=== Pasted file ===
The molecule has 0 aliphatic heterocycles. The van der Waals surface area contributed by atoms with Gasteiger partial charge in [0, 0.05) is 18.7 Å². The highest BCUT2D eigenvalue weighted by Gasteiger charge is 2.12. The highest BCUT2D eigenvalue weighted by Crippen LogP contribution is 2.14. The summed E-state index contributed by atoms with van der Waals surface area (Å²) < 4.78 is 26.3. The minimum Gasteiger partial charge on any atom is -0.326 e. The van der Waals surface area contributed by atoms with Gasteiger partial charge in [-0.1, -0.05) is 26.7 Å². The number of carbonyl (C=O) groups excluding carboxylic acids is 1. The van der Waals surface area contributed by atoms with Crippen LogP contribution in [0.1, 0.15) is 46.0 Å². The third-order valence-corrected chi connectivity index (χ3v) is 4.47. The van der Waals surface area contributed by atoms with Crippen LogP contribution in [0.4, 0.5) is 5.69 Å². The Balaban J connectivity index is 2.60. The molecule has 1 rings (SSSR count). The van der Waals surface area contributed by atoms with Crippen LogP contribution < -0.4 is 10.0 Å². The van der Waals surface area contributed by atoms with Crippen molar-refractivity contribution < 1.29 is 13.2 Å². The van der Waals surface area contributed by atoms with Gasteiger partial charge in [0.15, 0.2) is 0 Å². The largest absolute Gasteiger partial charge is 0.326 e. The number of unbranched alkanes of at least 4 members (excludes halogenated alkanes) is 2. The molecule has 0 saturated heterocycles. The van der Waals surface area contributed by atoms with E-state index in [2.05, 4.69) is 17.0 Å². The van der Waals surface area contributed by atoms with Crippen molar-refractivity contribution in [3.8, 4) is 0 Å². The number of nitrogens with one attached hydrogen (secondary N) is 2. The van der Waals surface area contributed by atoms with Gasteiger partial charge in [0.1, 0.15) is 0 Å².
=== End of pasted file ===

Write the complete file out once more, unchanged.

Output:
The molecule has 0 aliphatic heterocycles. The van der Waals surface area contributed by atoms with Gasteiger partial charge in [0, 0.05) is 18.7 Å². The highest BCUT2D eigenvalue weighted by Gasteiger charge is 2.12. The highest BCUT2D eigenvalue weighted by Crippen LogP contribution is 2.14. The summed E-state index contributed by atoms with van der Waals surface area (Å²) < 4.78 is 26.3. The minimum Gasteiger partial charge on any atom is -0.326 e. The van der Waals surface area contributed by atoms with Gasteiger partial charge in [-0.1, -0.05) is 26.7 Å². The number of carbonyl (C=O) groups excluding carboxylic acids is 1. The van der Waals surface area contributed by atoms with Crippen LogP contribution in [0.1, 0.15) is 46.0 Å². The third-order valence-corrected chi connectivity index (χ3v) is 4.47. The van der Waals surface area contributed by atoms with Crippen LogP contribution in [0.4, 0.5) is 5.69 Å². The Balaban J connectivity index is 2.60. The molecule has 1 rings (SSSR count). The van der Waals surface area contributed by atoms with Crippen LogP contribution < -0.4 is 10.0 Å². The van der Waals surface area contributed by atoms with Crippen molar-refractivity contribution < 1.29 is 13.2 Å². The van der Waals surface area contributed by atoms with Gasteiger partial charge in [0.15, 0.2) is 0 Å². The largest absolute Gasteiger partial charge is 0.326 e. The number of unbranched alkanes of at least 4 members (excludes halogenated alkanes) is 2. The molecule has 0 saturated heterocycles. The van der Waals surface area contributed by atoms with E-state index in [2.05, 4.69) is 17.0 Å². The van der Waals surface area contributed by atoms with Crippen molar-refractivity contribution in [3.8, 4) is 0 Å². The number of nitrogens with one attached hydrogen (secondary N) is 2. The van der Waals surface area contributed by atoms with Gasteiger partial charge in [0.1, 0.15) is 0 Å².